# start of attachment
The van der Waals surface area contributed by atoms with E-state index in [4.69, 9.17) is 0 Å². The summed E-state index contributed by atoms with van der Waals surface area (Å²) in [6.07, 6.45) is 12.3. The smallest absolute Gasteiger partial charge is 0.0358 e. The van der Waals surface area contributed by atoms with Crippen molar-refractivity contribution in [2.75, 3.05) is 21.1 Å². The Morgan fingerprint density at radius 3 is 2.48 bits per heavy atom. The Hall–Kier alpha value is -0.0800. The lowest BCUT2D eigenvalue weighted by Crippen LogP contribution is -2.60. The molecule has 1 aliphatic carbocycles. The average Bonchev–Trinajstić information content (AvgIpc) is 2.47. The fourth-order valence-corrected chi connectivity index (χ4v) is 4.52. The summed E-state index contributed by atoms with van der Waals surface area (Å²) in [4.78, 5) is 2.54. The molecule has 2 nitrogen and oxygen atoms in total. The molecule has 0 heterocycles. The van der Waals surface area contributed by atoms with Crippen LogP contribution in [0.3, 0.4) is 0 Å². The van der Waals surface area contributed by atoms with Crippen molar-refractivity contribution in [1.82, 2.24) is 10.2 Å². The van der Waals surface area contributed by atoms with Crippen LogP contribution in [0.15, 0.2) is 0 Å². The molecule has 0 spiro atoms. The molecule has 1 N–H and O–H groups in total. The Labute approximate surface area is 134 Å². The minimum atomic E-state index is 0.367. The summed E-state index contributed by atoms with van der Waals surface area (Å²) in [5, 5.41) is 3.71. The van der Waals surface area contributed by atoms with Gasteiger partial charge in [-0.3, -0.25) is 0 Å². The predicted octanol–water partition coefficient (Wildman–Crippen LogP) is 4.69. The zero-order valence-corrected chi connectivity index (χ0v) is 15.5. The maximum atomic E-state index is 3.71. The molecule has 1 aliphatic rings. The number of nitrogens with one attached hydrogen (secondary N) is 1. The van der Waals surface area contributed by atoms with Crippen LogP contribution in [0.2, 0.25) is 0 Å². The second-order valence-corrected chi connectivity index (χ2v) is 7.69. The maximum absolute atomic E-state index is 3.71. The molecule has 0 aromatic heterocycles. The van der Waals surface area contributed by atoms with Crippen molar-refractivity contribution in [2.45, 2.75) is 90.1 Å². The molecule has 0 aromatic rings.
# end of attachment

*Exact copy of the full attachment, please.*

The van der Waals surface area contributed by atoms with E-state index in [4.69, 9.17) is 0 Å². The summed E-state index contributed by atoms with van der Waals surface area (Å²) in [6.07, 6.45) is 12.3. The smallest absolute Gasteiger partial charge is 0.0358 e. The van der Waals surface area contributed by atoms with Crippen molar-refractivity contribution in [2.75, 3.05) is 21.1 Å². The Morgan fingerprint density at radius 3 is 2.48 bits per heavy atom. The Hall–Kier alpha value is -0.0800. The lowest BCUT2D eigenvalue weighted by Crippen LogP contribution is -2.60. The molecule has 1 aliphatic carbocycles. The average Bonchev–Trinajstić information content (AvgIpc) is 2.47. The fourth-order valence-corrected chi connectivity index (χ4v) is 4.52. The summed E-state index contributed by atoms with van der Waals surface area (Å²) in [4.78, 5) is 2.54. The molecule has 2 nitrogen and oxygen atoms in total. The molecule has 0 heterocycles. The van der Waals surface area contributed by atoms with Crippen LogP contribution in [0.3, 0.4) is 0 Å². The van der Waals surface area contributed by atoms with Crippen molar-refractivity contribution in [1.82, 2.24) is 10.2 Å². The van der Waals surface area contributed by atoms with Crippen LogP contribution in [0.15, 0.2) is 0 Å². The molecule has 0 spiro atoms. The molecule has 1 N–H and O–H groups in total. The Labute approximate surface area is 134 Å². The minimum atomic E-state index is 0.367. The summed E-state index contributed by atoms with van der Waals surface area (Å²) in [5, 5.41) is 3.71. The van der Waals surface area contributed by atoms with Gasteiger partial charge in [-0.3, -0.25) is 0 Å². The predicted octanol–water partition coefficient (Wildman–Crippen LogP) is 4.69. The zero-order valence-corrected chi connectivity index (χ0v) is 15.5. The maximum atomic E-state index is 3.71. The molecule has 1 aliphatic rings. The number of nitrogens with one attached hydrogen (secondary N) is 1. The van der Waals surface area contributed by atoms with Crippen LogP contribution in [0.2, 0.25) is 0 Å². The second-order valence-corrected chi connectivity index (χ2v) is 7.69. The maximum absolute atomic E-state index is 3.71. The molecule has 0 aromatic heterocycles. The van der Waals surface area contributed by atoms with Crippen molar-refractivity contribution in [2.45, 2.75) is 90.1 Å². The molecule has 0 aromatic rings.